In the last few years, we have learned more about the workings of the human brain than was known throughout all history prior to that time. We now know that by an incredibly complex physiological mechanism, a joint effort of body, brain, and “mind,” we become the living result of our own thoughts.

It is no longer a success theory; it is a simple, but powerful, fact.

Neither luck nor desire has the slightest thing to do with it. It makes no difference whether we believe it or not. The brain simply believes what you tell it most. If you tell yourself that there is not cure for your illness, you won’t even see the answers when they are right in front of you.

And what you tell it about you, it will create. It has no choice.

Through scientific discovery in the field of neuroscience—research into how the brain works to affect every moment of our day-to-day lives—we have proved the relationship between our own programming (how we are mentally “wired”) and our success or failure in any endeavor we undertake, from something as important as a lifetime goal to something as small as what we do in a single day. Have you ever considered just how much of what you do––how you act, how successful you are––is dependent on the conditioning, the programming you received from others, and on the conditioning you subsequently accepted and kept giving yourself? It is virtually impossible for any of us to do anything, no matter how insignificant, without being affected by that programming.

Every step you take, move you make, and word you say is affected. It follows that if every action you take, of any kind, is affected by prior programming, then the end results of your actions are equally affected––in short, how successful you will be at anything is inexorably tied directly to the words and beliefs about yourself that you have stored in your subconscious mind.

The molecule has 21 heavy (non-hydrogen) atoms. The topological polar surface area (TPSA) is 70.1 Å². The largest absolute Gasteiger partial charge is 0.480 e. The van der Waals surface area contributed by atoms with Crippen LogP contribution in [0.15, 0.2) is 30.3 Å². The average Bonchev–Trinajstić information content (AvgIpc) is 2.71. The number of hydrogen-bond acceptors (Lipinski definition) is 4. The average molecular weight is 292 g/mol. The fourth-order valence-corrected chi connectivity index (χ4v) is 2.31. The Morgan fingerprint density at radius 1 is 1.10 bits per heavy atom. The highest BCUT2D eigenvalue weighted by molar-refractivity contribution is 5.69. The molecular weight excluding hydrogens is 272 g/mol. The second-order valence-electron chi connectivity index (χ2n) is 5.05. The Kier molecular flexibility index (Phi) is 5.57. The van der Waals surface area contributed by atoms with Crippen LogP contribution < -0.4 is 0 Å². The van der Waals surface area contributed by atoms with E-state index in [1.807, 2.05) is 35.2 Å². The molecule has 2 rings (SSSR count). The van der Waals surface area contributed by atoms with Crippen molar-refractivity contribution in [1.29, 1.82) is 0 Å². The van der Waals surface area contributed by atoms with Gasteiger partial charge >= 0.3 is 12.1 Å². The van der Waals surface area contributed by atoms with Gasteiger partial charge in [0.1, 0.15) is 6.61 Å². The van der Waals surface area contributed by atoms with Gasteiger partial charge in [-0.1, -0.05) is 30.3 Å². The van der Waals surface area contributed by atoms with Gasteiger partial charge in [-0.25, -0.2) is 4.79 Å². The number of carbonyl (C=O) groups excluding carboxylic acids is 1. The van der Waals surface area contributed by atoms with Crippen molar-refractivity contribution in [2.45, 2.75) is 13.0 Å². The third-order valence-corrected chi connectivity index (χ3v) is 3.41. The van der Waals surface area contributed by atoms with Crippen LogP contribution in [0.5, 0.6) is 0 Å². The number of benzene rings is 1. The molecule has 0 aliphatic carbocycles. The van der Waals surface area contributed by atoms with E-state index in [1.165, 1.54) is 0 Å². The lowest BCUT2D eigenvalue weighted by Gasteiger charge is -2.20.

And what is stored there, for most of us, was decided for us by someone else.

The human brain, that incredibly powerful personal biochemical computer that each of us has, is capable of doing for you anything reasonable that you’d like it to do. But you have to know how to treat it; you have to know how to wire it in the right way. If you do it right, and give it the right directions, it will do the right thing—it will work for you in the right way. But if you give your mental computer the wrong directions, it will act on those wrong directions; it will continue to respond to the negative programming that you and the rest of the world have been giving it. You have literally been wiring your brain in the wrong way, physically—without even being aware of it.

THE 148,000 “NO’S”

I’ll give you an example of some of the negative programming most of us have received, the kind of programming that, along the way, eventually got hard-wired into the physical structure of our mental computers. And those seemingly harmless words build up inside our subconscious minds, word by word and thought by thought, eventually creating a brick wall of failure we often don’t see, much less know how to fix. Here’s how it works. During the first eighteen years of our lives, if we grew up in fairly average, reasonably positive homes, we were told “No” or what we could not do, or what would not work, more than 148,000 times.

If you were more fortunate, you may have been told “No” only 100,000 times, or 50,000 times––however many, it was considerably more negative programming than any of us needs. Meanwhile, during the same period, the first eighteen years of your life, how often do you suppose you were told what you can do or what you can accomplish in life? A few thousand times? A few hundred? During my speaking engagements to groups across the country, I have had people tell me they could not remember being told what they could accomplish in life more than three or four times!